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Companies market blood alcohol testers

People no longer have to be law enforcement officials to be able to use blood alcohol testers. In 2013, companies began to develop low-cost devices that test blood alcohol levels, which could be available as early as September. Individuals in different states, including California, could purchase these devices. Some equipment can be attached to mobile devices. Along with information on their blood alcohol levels, drinkers can often get information on restaurants to go to eat after a night of drinking from some devices. These pieces of equipment have the potential to help people to know when they have reached blood alcohol levels over the legal limit, stopping them from drunk driving. They could also cause individuals to try to monitor their blood alcohol levels to try to stay below the legal limit in case they are pulled over by police officers.

The devices are available for around $30 to $75, an amount considerably lower than devices such as the Intoxilyzer, used by police departments across the country. Individuals who use the lower-cost blood alcohol detectors don't have to be trained on their use as police officers do on higher-cost devices that cost up to $10,000. Companies are marketing low-cost devices that use fuel cell units or tin oxide semiconductors to estimate alcohol levels. Blood alcohol testing equipment used by police departments often use infrared light technologies that measure blood alcohol levels.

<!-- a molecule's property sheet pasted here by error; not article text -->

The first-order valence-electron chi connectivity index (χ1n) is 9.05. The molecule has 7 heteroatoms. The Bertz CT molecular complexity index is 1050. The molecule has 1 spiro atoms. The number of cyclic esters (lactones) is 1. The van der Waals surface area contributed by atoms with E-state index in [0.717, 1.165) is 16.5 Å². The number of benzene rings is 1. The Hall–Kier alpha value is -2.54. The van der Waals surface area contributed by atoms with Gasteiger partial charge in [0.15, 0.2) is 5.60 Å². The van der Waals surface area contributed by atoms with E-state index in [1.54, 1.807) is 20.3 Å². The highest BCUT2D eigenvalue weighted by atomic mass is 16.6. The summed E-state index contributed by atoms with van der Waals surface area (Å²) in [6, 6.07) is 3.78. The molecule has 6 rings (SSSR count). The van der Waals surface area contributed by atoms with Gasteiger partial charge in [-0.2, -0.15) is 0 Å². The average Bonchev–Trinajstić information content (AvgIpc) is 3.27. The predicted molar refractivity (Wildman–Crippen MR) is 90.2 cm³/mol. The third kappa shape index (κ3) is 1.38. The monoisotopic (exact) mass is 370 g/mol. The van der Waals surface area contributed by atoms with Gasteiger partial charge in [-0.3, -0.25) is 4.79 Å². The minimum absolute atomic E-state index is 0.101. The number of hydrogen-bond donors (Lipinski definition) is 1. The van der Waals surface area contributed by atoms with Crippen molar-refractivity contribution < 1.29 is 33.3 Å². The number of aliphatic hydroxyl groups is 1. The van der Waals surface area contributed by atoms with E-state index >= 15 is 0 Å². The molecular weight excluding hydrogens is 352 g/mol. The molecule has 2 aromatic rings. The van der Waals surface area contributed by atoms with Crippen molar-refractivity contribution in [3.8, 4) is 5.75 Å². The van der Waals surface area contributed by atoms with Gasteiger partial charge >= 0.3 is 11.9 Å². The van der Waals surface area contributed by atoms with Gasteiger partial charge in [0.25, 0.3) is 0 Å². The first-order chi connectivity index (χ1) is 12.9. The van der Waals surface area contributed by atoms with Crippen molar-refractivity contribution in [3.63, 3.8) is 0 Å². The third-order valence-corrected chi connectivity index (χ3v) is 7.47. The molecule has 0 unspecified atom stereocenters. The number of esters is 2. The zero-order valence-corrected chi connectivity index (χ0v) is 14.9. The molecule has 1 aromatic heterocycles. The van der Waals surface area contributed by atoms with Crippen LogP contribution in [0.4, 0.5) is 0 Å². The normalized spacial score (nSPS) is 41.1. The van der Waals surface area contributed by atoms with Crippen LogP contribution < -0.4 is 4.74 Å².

Equipment used by police officers throughout the country in police stations or on the side of the road is considered more reliable than lower-cost devices offered to the public. The highly-sensitive equipment used by the police can detect blood alcohol levels even at low levels. The accuracy of readings on the new devices has not yet been determined. In court, readings from these new devices may not be allowed as evidence.

Traditional blood alcohol tests used by police officers are used in courts throughout the country in DUI cases. These tests can have a major impact over whether individuals are brought up on charges by judges. Drivers often have stronger cases when their attorneys can use results from traditional tests to show that they were under their states' legal blood alcohol level limits. Attorneys can often build stronger cases if they can show that equipment or methods used by law enforcement officials was faulty.

Source: New York Times, "Blood Alcohol Testers for Those Without Badges ", Matthew Wald, July 03, 2013

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